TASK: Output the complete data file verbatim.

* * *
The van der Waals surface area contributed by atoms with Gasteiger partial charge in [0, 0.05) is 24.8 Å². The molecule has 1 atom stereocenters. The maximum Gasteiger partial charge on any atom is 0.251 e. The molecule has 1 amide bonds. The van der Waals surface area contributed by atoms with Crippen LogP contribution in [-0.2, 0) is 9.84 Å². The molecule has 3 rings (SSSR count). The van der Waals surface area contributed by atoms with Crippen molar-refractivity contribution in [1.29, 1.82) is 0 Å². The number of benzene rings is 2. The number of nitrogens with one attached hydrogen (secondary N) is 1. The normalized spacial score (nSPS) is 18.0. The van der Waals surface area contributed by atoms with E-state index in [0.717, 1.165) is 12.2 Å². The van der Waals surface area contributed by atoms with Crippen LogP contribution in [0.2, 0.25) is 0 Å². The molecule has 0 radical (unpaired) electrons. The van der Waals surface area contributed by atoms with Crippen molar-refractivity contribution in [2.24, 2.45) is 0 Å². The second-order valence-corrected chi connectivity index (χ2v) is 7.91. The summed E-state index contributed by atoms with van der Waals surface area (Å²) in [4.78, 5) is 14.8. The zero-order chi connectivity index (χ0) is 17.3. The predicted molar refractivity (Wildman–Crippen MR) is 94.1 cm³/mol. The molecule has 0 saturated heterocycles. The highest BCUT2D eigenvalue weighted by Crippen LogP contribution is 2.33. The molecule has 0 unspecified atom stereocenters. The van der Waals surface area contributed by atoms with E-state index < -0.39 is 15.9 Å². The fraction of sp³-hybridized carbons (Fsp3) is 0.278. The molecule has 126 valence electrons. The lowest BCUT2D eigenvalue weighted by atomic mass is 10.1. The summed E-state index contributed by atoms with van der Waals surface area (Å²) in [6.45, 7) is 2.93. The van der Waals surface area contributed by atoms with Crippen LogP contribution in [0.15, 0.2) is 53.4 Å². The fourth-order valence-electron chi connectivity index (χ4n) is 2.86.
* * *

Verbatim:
The van der Waals surface area contributed by atoms with Gasteiger partial charge in [0, 0.05) is 24.8 Å². The molecule has 1 atom stereocenters. The maximum Gasteiger partial charge on any atom is 0.251 e. The molecule has 1 amide bonds. The van der Waals surface area contributed by atoms with Crippen LogP contribution in [-0.2, 0) is 9.84 Å². The molecule has 3 rings (SSSR count). The van der Waals surface area contributed by atoms with Crippen molar-refractivity contribution in [1.29, 1.82) is 0 Å². The number of benzene rings is 2. The number of nitrogens with one attached hydrogen (secondary N) is 1. The normalized spacial score (nSPS) is 18.0. The van der Waals surface area contributed by atoms with E-state index in [0.717, 1.165) is 12.2 Å². The van der Waals surface area contributed by atoms with Crippen LogP contribution in [0.2, 0.25) is 0 Å². The molecule has 0 radical (unpaired) electrons. The van der Waals surface area contributed by atoms with Crippen molar-refractivity contribution in [2.24, 2.45) is 0 Å². The second-order valence-corrected chi connectivity index (χ2v) is 7.91. The summed E-state index contributed by atoms with van der Waals surface area (Å²) in [4.78, 5) is 14.8. The zero-order chi connectivity index (χ0) is 17.3. The predicted molar refractivity (Wildman–Crippen MR) is 94.1 cm³/mol. The molecule has 0 saturated heterocycles. The highest BCUT2D eigenvalue weighted by Crippen LogP contribution is 2.33. The molecule has 0 unspecified atom stereocenters. The van der Waals surface area contributed by atoms with E-state index < -0.39 is 15.9 Å². The fraction of sp³-hybridized carbons (Fsp3) is 0.278. The molecule has 126 valence electrons. The lowest BCUT2D eigenvalue weighted by atomic mass is 10.1. The summed E-state index contributed by atoms with van der Waals surface area (Å²) in [6.45, 7) is 2.93. The van der Waals surface area contributed by atoms with Crippen LogP contribution in [0.15, 0.2) is 53.4 Å². The fourth-order valence-electron chi connectivity index (χ4n) is 2.86.